UPDATE 2/24/22 9:30 pm EST: Tou Thao was one of three officers convicted of violating George Floyd’s civil rights after they failed to get medical attention for him as ex-officer Derek Chauvin pressed his knee on his neck, ending his life. He and J. Alexander Kueng were also charged with failing to intervene as Chauvin harmed Floyd. His trial for aiding and abetting second-degree murder will commence in June.
UPDATE 6/5 3:20pm EST: Two days after Thomas Lane, Tou Thao, and J. Alexander Kueng were charged with aiding and abetting second-degree murder and aiding and abetting second-degree manslaughter, the Minneapolis has banned the use of chokeholds by police. The agreement, which comes in conjunction with the Minnesota Department of Human Rights, means that any officer is required to immediately report the use of neck restraint or chokehold to their commander or their commander’s superiors.
If an officer sees a colleague try to chokehold anyone, they must intervene verbally, or physically if necessary. Failure to do so means they could face punishment as severe as the officer committing the prohibited action, according to the Associated Press. Additionally, the police chief or a deputy chief must authorize any use of chemical agents, rubber bullets, flash-bangs, batons, and marking rounds.
UPDATE 6/4 3:20pm EST: A judge set bail at $1,000,000 apiece for Thao along with Thomas Lane and J. Alexander Kueng on Thursday, June 4, while they made their first appearance in court. Derek Chauvin, who has been charged with 2nd degree murder in the death of George Floyd, has his set at $500,000.
Former Minneapolis Police Department officer Tou Thao was charged for his role in the death of George Floyd on June 3. The ex-officer, who was involved in a prior instance of police brutality before George’s death on May 25, was charged with aiding and abetting second-degree murder and aiding and abetting second-degree manslaughter. Previously, it looked as if only ex-officer Derek Chauvin would be charged. The man seen kneeling across George’s neck in the viral video was hit with counts of second-degree murder, third-degree murder, and one charge of manslaughter.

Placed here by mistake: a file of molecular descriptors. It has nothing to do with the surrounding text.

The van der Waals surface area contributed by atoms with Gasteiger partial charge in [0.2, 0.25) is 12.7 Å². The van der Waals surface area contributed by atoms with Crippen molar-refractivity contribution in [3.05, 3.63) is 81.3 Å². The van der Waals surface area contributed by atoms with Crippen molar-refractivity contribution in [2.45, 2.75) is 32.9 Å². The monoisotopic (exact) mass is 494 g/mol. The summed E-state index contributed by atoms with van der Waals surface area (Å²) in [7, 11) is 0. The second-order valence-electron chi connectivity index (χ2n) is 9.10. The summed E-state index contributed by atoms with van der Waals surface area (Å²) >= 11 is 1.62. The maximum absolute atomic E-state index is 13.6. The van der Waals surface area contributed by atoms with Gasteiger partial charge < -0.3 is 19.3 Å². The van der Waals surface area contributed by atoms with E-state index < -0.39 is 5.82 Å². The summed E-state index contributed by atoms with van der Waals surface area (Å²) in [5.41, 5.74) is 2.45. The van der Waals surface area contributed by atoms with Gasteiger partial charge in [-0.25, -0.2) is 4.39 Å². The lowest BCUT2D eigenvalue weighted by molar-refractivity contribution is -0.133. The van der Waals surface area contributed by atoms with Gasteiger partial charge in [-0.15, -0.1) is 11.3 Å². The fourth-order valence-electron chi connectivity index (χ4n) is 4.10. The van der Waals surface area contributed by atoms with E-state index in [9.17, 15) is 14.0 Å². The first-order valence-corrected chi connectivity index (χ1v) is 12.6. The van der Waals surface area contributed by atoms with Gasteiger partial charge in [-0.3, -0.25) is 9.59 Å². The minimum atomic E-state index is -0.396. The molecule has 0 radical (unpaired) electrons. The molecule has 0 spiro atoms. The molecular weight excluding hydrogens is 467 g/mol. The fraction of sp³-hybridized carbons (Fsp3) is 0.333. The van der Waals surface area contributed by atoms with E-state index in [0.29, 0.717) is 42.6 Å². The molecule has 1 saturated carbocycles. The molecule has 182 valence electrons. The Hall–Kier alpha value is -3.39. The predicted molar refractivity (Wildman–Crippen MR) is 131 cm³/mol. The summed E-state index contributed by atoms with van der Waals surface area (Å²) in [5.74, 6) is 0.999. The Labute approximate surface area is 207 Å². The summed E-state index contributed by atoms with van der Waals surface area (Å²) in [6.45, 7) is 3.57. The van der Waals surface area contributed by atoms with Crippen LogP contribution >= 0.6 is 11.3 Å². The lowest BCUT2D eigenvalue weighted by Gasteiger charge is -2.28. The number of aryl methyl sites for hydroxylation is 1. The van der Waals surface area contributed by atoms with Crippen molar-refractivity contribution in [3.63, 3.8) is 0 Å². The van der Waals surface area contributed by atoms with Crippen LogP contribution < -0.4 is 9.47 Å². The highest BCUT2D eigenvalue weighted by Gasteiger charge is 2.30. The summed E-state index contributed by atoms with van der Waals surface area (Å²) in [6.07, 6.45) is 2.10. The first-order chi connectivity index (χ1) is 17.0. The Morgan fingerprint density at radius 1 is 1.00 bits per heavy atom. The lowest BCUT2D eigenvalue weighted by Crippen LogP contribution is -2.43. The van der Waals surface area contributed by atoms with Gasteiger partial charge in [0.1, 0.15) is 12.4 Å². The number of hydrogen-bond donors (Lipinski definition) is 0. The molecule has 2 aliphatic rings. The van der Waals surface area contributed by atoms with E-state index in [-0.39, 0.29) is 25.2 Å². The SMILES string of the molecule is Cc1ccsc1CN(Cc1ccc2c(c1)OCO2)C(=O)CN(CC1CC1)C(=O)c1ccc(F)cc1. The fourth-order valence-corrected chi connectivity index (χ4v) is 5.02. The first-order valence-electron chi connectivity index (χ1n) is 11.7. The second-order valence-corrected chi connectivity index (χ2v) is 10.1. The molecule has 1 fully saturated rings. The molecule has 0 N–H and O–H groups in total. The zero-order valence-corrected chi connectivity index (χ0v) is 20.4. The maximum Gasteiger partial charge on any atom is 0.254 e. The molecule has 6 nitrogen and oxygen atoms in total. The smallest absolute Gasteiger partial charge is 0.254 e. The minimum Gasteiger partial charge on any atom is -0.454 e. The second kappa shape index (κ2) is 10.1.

Minnesota Attorney General Keith Ellison announced the charges in a June 3 press conference: “We’re here today because George Floyd is not here. He should be here. He should be alive but he’s not.” He went on to say, “Today I filed an amended complaint that charges former Minneapolis police officer Derek Chauvin with murder in the second degree for the death of George Floyd. I believe the evidence available to us now supports the stronger charge of second degree murder.” (Aiding and abetting second-degree murder is punishable by up to 40 years in prison, while aiding and abetting manslaughter is punishable by up to 10 years in prison.)
“Second, today arrest warrants were issued for former Minneapolis police officers J. A. King, Thomas Lane and Tou Thao. Finally, I’d like to announce that today Hennepin County Attorney Michael Freeman and I have filed a complaint that charges police officer King, Lane and Thao with aiding and abetting murder in the second degree, a felony offense. I strongly believe that these developments are in the interests of justice for Mr. Floyd, his family, our community and our state.”